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By Heidib

Mid Glamorgan, United Kingdom Gb

Greenfly infested! what happens once sprayed.

Hello all, hope you have been enjoying the fab weather and your gardens! Some may have read previously I transplanted a huge redcurrant at the wrong time of the year.. it looks like its dying, but Im keeping it in till next year in the hope I'm mistaken.... but two days ago I discovered its shoots were invested, colonies on the tips - never have i seen so many greenfly in one place. (but nothing on neighbouring apples/ strawberries/roses thankfully!). I sprayed with Doff greenfly / blackfly stuff, most are dead now, and I am checking it every day to kill any new ones with soapy water) - I think I have become a bit obsessed!.... do I need to get the dead ones off the shoots/bush, or can I leave them? I tried waterspray but the bush is just too delicate to take jets of water at the moment... I dont have any ladybugs either.



Any big shrub that is transplanted needs to be well watered at least once a week, unless there's a spell of frequent rain (not drizzle). This should be kept up throughout the summer after which it should have become established. Greenfly are a big pest of aphids and different to the types that attack apples, strawberries etc. Soapy water doesn't kill them. It knocks them off the bush. Cut back a few of the stems by half to an outward bud and see whether new shoots are produced as a result If so cut the rest of the bush back ny half.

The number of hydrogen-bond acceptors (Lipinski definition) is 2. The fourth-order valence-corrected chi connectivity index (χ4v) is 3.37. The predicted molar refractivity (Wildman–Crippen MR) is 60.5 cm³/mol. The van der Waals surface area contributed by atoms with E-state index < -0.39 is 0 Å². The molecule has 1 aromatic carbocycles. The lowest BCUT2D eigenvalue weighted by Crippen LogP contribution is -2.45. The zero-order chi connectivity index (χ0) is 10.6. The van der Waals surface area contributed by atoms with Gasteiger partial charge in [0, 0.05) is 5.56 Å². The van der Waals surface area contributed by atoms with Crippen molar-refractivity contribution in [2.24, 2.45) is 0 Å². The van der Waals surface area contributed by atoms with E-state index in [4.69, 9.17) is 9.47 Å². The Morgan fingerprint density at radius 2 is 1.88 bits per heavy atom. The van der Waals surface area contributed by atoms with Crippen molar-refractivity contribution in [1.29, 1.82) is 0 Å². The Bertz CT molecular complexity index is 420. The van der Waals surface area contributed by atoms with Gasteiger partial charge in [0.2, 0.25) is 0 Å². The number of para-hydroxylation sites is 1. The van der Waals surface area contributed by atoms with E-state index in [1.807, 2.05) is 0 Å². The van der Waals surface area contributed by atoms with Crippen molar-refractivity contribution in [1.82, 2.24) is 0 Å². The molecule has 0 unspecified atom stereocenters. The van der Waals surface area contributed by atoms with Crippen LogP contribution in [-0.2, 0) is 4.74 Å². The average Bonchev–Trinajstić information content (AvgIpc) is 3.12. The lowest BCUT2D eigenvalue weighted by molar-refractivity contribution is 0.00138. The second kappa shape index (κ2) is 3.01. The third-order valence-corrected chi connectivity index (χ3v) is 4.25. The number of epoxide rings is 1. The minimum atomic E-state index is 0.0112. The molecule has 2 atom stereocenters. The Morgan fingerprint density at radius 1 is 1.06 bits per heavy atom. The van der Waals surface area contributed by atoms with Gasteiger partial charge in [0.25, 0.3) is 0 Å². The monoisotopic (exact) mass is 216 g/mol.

The best insecticide I've come across is Permethrin (used to spray clothes against mosquitos). You can't buy it from garden centres any more but Amazon stock it in concentrated form. You need to dilute it with about five times its volume with water to spray safely on plants but it certainly gets rid of aphids, and other insect pests too. It also kills bees so if you ever use it don't spray it on flowers and they'll be fine.

27 May, 2013


Although its the wrong time of year it might be worth taking two or three cuttings. This works well in autumn, but I've never tried it at this time of year. Just cut off some shoots about 10 inches long, remove all the lower leaf buds and most of the leaves and just stick them in the ground somewhere. Done in Autumn these usually root over the winter. Put them out of strong sun though (haha, chance would be a fine thing)or they will just dry up - they probably will anyway but they certainly can't root if you don't try! Forsythia will root like this as I found out when I used the prunings for dwarf bean sticks.

27 May, 2013


thanks both... will try a bit of pruning.... had blackfly on it today... but i am not giving up!

29 May, 2013

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